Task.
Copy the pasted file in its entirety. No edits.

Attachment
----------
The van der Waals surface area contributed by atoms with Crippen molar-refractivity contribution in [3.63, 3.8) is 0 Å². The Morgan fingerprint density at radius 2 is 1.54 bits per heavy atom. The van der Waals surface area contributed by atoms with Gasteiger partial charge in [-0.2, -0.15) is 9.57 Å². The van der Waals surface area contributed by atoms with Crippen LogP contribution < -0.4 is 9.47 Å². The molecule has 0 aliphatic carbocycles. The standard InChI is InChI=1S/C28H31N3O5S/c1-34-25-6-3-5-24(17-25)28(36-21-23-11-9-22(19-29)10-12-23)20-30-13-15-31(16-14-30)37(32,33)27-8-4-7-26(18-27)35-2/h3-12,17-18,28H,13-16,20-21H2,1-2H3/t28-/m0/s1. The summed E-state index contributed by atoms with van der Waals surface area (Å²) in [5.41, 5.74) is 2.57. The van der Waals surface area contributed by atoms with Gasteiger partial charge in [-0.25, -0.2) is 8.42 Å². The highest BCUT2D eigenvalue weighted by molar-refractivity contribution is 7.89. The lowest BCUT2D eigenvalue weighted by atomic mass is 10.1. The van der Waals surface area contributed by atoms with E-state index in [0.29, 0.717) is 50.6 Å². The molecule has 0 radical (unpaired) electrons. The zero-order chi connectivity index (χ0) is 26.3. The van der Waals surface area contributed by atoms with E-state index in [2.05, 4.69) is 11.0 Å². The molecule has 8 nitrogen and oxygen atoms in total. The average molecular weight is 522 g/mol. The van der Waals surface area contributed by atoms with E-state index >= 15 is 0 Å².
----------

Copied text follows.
The van der Waals surface area contributed by atoms with Crippen molar-refractivity contribution in [3.63, 3.8) is 0 Å². The Morgan fingerprint density at radius 2 is 1.54 bits per heavy atom. The van der Waals surface area contributed by atoms with Gasteiger partial charge in [-0.2, -0.15) is 9.57 Å². The van der Waals surface area contributed by atoms with Crippen LogP contribution < -0.4 is 9.47 Å². The molecule has 0 aliphatic carbocycles. The standard InChI is InChI=1S/C28H31N3O5S/c1-34-25-6-3-5-24(17-25)28(36-21-23-11-9-22(19-29)10-12-23)20-30-13-15-31(16-14-30)37(32,33)27-8-4-7-26(18-27)35-2/h3-12,17-18,28H,13-16,20-21H2,1-2H3/t28-/m0/s1. The summed E-state index contributed by atoms with van der Waals surface area (Å²) in [5.41, 5.74) is 2.57. The van der Waals surface area contributed by atoms with Gasteiger partial charge in [-0.25, -0.2) is 8.42 Å². The highest BCUT2D eigenvalue weighted by molar-refractivity contribution is 7.89. The lowest BCUT2D eigenvalue weighted by atomic mass is 10.1. The van der Waals surface area contributed by atoms with E-state index in [0.29, 0.717) is 50.6 Å². The molecule has 0 radical (unpaired) electrons. The zero-order chi connectivity index (χ0) is 26.3. The van der Waals surface area contributed by atoms with E-state index in [2.05, 4.69) is 11.0 Å². The molecule has 8 nitrogen and oxygen atoms in total. The average molecular weight is 522 g/mol. The van der Waals surface area contributed by atoms with E-state index >= 15 is 0 Å².